Yes, we have a part to play in the sanctification process. It's our job to follow Jesus' example (1 Corinthians 11:1), live an obedient life of sacrifice (Romans 12:1), live at peace with others (Hebrews 12:14), avoid covetousness and coarse joking (Ephesians 5:3-4) as well as other behaviors that do not bring honor to God. It's our duty to obey the commands of Jesus and His apostles. But our responsibility is to cooperate with God, not to lead or guide the process. God is the one who transforms us into His image (2 Corinthians 3:18) through discipline (Hebrews 12:10), the truth of His word (John 17:17, Ephesians 5:25-27) and His Spirit (2 Thessalonians 2:13). It may seem like a trivial distinction,  but it makes all the difference in the world when we put it into practice in our lives.

Remember, Christians who accept this doctrine don't believe it gives us Jesus' character instantly, as COG ministers claim. The imputation of Christ's righteousness simply changes our legal standing with God from "guilty" to "not guilty". This justification (Romans 3:20-25), or covering of our sins, is foreshadowed in prophetic passages like Isaiah 61:10. (I plan to discuss justification, regeneration and sanctification in detail later this year. If you have questions now, please feel free to email me at

We are the clay, not the potter. We can't change just by committing to trying harder. We can't just grab hold of the Holy Spirit and use it as a tool to shape ourselves. Trying to do so either leaves us with a self-righteous sense of accomplishment or a hopeless sense of despair, depending upon how honest we are with ourselves. Either way, Satan wins. Our focus is taken from Christ.

Sure, it's possible that God intended for the DUB to teach Israel about sin. Instructions about the festival urge Israel to remember God's deliverance from Egypt, though, not to purge sin. Other scriptures talk about leaven in both negative (Matthew 16:5, 1 Corinthians 5:6-7) and positive terms (Matthew 13:33), although they refer to leaven's ability to permeate, not to puff things up. I don't know if the Israelites found DUB preparation overwhelming. Maybe only modern-day crumb traps like toasters and child car seats show the total futility.

Anyway, doesn't 1 Corinthians 5 tell us to keep the DUB? There's no doubt Paul used leavening as a metaphor for sin here. But notice that 1 Corinthians 5:7 tells the church that they already are unleavened. This likely means that God sees them as officially sinless, not that their houses are deleavened. We know many Jews exiled from Jerusalem were living in Corinth. On a related note, one major concern in Acts and Galatians is that Jewish converts were pressuring Gentile believers to follow physical observances from the Sinai Covenant. So the Corinthian church might have been keeping the DUB, but Galatians 4:21-31 reminds us it was not required for gentiles, to put it mildly. (Nor was it required of Jews who accept the New Covenant, if there is no longer a difference between Jews and Gentiles). For more information, please visit the post Were gentiles in Corinth observing the Feast of Unleavened Bread?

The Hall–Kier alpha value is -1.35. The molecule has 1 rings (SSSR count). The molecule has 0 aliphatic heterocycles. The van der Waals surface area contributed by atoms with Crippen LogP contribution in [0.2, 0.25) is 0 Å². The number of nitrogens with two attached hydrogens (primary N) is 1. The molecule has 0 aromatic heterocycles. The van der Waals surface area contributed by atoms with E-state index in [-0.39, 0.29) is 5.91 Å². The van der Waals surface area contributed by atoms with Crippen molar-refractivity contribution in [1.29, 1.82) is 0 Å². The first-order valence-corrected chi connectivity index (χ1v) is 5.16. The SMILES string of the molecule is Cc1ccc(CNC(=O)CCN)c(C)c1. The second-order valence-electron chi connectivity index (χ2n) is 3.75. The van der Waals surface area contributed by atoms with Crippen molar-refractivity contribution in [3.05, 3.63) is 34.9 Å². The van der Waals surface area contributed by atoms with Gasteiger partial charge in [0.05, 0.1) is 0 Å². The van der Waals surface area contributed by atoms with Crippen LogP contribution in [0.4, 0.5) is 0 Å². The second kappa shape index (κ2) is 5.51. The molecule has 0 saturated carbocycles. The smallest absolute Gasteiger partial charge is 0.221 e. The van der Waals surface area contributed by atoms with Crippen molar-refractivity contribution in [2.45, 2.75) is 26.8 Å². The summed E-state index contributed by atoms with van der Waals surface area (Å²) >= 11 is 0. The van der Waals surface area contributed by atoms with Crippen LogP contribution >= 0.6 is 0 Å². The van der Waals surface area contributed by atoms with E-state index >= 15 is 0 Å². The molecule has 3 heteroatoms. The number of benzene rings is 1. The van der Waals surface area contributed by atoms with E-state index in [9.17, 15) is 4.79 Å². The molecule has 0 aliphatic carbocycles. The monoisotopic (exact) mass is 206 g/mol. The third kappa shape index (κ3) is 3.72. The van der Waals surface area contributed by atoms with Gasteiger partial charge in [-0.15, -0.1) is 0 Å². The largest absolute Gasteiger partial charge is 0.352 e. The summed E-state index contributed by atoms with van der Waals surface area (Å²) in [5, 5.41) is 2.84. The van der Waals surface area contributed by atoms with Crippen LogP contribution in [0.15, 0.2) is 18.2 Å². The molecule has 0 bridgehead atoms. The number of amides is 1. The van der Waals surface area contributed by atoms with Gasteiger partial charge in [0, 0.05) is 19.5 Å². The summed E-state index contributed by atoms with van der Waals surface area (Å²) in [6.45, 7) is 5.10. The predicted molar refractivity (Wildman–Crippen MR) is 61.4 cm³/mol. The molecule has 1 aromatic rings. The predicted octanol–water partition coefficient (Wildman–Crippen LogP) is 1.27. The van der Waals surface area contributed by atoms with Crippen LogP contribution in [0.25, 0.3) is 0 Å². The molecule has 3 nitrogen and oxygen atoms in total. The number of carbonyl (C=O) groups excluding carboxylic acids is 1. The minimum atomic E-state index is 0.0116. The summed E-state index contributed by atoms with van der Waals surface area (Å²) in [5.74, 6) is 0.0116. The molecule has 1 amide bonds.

So if Jewish believers and some Gentile Christians kept the DUB, is it OK to do so today? I can't say for sure. Many in the COGs say they do it because they want to obey God, and that certainly is a commendable reason. But if we believe that NOT doing so will cost us our eternal life, then it logically follows that we are keeping it, at least in part, to ensure our salvation. Which is a problem, according to Ephesians 2. To me, it seems like a slippery slope, tempting those who do it to think they are more obedient and righteous than those who don't. That line of reasoning encourages us to look to ourselves and our efforts, instead of Christ, for our salvation - comparing ourselves to others instead of to Him. And that definitely is sin.

In Galatians 3:24, Paul tells us that the law was our tutor - our teacher - to bring us to Christ. For me, the DUB was exactly that. Not as the COGs explain it - as an annual cycle teaching me the way to live - but as a teacher that showed me my own efforts were in vain. That placing my full faith in Jesus and His finished work on the cross was my only hope. The purpose of the Sinai Covenant and the prophets was to point us to Christ - that is what Paul meant when he wrote that Christ is the end of the law (Romans 10:4). One doesn't continue practicing elementary addition drills when they are enrolled in college algebra.

God loves you. He loves you so much that He willingly suffered a brutal death on the cross for you. He wants you to live a happy, abundant life - not brimming with self-righteous pride or wallowing in depression. Step into the New Covenant and enter into His rest - into a life that's humble yet secure in your salvation. A life, not just a week, that's truly unleavened.   

It is important that you understand; Everything on this blog is based on the current understanding of each author. Never take anyone's word for it, always prove it for yourself, it is your responsibility. You cannot ride someone else's coattail into the Kingdom. ; ) Acts 17:11

Monday, April 7, 2014

The Matzo or the Egg?